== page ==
Yes, from a certain aspect. There is no doubt that one component of the theory of asymmetric warfare is a certain degree of restraint, restraining the element of excessive violence during war and the Israeli interest is not to just kill civilians. This begs the question why precision munitions still kill hundreds and thousands. A few explanations can be offered, and one of them regards the definition of “involved” (pesons, i.e. combatants vs non-combatants). The Israeli definition of this term has a wide scope and includes the 89 graduates of the (Hamas) traffic police course killed on the first day of Cast Lead, as well as many killed in what are called “signature strikes” – drone attacks carried out on the basis of the target’s “suspected” activity. Such activity may be anything resembling the launching of rockets, but also the use of a mobile phone to photograph, which may result in the classification of its owner as an enemy scout. There is an ongoing debate in the U.S. on the possibility of automatic targeting in such attacks. A technology which bases attacks on behavioral patterns already exists, but it hasn’t been decided whether it is morally acceptable.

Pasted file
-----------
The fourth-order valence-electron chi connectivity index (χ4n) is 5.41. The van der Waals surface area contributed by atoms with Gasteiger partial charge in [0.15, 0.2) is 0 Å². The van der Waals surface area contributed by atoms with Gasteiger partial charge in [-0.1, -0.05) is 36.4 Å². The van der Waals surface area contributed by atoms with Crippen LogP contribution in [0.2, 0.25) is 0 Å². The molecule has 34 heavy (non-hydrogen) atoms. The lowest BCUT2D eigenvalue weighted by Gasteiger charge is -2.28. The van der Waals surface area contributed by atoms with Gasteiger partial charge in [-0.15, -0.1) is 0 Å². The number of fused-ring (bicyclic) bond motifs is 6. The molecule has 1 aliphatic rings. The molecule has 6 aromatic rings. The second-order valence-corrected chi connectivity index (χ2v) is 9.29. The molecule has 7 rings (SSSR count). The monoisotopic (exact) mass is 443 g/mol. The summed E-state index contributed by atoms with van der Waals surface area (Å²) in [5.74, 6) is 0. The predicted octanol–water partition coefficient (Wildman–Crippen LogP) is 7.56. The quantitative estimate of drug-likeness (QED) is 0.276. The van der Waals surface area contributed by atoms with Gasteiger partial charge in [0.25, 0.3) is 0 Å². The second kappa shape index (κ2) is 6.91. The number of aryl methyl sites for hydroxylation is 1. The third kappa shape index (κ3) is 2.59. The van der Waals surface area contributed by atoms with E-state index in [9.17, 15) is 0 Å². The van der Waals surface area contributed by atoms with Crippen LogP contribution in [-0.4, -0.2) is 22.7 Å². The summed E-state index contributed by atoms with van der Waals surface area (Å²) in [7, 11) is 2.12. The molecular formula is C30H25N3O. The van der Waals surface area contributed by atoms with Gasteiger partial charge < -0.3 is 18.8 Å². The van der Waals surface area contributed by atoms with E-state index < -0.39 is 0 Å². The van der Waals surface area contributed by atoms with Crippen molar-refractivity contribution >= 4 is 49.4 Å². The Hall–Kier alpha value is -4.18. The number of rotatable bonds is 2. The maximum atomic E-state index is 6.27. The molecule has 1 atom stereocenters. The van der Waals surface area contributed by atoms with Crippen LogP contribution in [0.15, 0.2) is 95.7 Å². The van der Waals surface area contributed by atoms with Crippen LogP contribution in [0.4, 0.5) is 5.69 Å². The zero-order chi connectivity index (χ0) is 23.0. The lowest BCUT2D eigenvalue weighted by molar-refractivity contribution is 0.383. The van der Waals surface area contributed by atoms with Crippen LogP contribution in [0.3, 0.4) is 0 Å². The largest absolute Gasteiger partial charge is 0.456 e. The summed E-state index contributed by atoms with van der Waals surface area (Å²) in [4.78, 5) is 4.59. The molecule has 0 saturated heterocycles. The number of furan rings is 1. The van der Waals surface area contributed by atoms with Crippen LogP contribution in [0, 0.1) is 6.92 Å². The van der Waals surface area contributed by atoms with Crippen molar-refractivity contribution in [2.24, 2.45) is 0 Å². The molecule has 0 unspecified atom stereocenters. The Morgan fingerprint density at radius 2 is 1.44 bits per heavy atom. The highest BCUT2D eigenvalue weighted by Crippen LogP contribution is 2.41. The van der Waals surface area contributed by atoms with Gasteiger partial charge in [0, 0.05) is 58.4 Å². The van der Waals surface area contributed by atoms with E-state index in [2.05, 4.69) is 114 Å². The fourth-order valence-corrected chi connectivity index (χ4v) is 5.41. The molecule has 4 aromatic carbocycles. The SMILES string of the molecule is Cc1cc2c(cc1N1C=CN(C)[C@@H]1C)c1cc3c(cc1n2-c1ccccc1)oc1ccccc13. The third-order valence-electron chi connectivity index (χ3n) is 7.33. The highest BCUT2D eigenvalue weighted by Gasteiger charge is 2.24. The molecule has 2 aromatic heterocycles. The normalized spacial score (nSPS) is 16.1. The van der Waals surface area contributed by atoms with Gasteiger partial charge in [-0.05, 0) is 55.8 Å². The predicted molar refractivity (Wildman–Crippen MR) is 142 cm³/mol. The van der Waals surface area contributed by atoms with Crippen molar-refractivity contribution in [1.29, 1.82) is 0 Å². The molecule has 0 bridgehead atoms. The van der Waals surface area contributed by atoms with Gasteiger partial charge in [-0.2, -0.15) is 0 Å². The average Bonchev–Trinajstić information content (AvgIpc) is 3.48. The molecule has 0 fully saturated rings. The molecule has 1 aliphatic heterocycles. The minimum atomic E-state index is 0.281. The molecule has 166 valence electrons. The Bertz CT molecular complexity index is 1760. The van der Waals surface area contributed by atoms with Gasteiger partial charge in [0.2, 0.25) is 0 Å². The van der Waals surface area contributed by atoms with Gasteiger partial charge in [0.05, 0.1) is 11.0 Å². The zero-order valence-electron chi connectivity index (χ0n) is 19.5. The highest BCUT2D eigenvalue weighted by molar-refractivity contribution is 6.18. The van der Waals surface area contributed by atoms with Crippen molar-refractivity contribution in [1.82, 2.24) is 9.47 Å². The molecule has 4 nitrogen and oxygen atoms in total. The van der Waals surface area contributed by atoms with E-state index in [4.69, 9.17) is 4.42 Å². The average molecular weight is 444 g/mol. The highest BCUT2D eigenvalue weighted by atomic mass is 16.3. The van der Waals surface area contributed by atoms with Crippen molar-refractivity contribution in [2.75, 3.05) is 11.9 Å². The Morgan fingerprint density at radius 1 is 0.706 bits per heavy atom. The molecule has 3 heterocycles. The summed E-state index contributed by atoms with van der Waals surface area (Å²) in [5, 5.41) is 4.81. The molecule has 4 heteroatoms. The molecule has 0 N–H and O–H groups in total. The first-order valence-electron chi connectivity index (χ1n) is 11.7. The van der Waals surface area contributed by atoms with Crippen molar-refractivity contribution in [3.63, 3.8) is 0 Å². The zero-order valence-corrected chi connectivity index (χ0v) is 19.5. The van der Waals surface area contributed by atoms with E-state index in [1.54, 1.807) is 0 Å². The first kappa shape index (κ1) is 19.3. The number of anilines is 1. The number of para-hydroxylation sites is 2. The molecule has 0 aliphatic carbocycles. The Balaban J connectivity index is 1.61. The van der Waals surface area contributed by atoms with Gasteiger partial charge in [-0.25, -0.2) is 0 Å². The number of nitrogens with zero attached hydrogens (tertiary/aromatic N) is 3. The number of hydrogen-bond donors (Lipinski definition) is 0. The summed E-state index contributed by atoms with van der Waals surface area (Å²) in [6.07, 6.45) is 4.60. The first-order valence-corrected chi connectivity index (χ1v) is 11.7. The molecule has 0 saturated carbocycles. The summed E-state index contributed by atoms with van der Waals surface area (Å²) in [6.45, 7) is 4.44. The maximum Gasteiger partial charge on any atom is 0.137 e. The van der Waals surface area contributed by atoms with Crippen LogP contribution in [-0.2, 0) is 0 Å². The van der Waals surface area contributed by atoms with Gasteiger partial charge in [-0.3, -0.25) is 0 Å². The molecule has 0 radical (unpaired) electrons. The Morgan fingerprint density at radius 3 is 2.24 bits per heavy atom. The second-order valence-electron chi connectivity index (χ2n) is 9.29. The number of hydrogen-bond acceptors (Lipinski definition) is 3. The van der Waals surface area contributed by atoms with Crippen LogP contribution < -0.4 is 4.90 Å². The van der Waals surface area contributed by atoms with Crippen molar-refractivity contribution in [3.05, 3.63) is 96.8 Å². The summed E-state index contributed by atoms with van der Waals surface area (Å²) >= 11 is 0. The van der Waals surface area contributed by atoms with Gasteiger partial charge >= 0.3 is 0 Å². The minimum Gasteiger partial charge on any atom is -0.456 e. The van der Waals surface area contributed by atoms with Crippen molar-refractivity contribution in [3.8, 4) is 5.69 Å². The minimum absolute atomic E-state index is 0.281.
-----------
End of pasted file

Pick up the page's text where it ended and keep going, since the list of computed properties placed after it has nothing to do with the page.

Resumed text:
One of the protagonists in the film is Shimon Naveh, who implemented critical theories by Deleuze and Guattari for the incursion into the Nablus Casbah during Operation Defensive Shield in 2002. Do you think his use of their philosophy was perverse?